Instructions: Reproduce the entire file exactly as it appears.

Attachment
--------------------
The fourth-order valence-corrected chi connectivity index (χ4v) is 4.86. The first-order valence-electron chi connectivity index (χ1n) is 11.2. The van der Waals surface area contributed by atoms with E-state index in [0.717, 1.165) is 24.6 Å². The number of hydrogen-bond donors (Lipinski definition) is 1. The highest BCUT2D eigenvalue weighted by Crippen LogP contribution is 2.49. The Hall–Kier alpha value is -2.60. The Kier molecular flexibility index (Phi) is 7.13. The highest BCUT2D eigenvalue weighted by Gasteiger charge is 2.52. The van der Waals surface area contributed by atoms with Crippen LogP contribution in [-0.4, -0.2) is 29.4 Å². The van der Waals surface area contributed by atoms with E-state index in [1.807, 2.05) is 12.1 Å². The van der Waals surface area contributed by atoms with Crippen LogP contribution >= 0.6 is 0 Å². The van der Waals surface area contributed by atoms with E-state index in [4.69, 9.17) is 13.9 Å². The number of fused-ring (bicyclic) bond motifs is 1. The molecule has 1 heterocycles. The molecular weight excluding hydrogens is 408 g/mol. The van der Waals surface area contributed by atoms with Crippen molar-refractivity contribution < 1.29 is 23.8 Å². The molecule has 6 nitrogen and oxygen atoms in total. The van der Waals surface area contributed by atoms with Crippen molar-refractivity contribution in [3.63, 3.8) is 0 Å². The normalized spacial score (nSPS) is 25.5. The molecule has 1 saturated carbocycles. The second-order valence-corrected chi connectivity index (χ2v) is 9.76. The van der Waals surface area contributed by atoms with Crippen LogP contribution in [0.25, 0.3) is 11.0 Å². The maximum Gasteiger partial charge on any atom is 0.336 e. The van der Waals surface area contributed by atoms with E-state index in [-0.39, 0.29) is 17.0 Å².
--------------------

The fourth-order valence-corrected chi connectivity index (χ4v) is 4.86. The first-order valence-electron chi connectivity index (χ1n) is 11.2. The van der Waals surface area contributed by atoms with E-state index in [0.717, 1.165) is 24.6 Å². The number of hydrogen-bond donors (Lipinski definition) is 1. The highest BCUT2D eigenvalue weighted by Crippen LogP contribution is 2.49. The Hall–Kier alpha value is -2.60. The Kier molecular flexibility index (Phi) is 7.13. The highest BCUT2D eigenvalue weighted by Gasteiger charge is 2.52. The van der Waals surface area contributed by atoms with Crippen LogP contribution in [-0.4, -0.2) is 29.4 Å². The van der Waals surface area contributed by atoms with E-state index in [1.807, 2.05) is 12.1 Å². The van der Waals surface area contributed by atoms with Crippen LogP contribution >= 0.6 is 0 Å². The van der Waals surface area contributed by atoms with E-state index in [4.69, 9.17) is 13.9 Å². The number of fused-ring (bicyclic) bond motifs is 1. The molecule has 1 heterocycles. The molecular weight excluding hydrogens is 408 g/mol. The van der Waals surface area contributed by atoms with Crippen molar-refractivity contribution < 1.29 is 23.8 Å². The molecule has 6 nitrogen and oxygen atoms in total. The van der Waals surface area contributed by atoms with Crippen molar-refractivity contribution in [3.63, 3.8) is 0 Å². The normalized spacial score (nSPS) is 25.5. The molecule has 1 saturated carbocycles. The second-order valence-corrected chi connectivity index (χ2v) is 9.76. The van der Waals surface area contributed by atoms with Crippen LogP contribution in [0.25, 0.3) is 11.0 Å². The maximum Gasteiger partial charge on any atom is 0.336 e. The van der Waals surface area contributed by atoms with E-state index in [-0.39, 0.29) is 17.0 Å².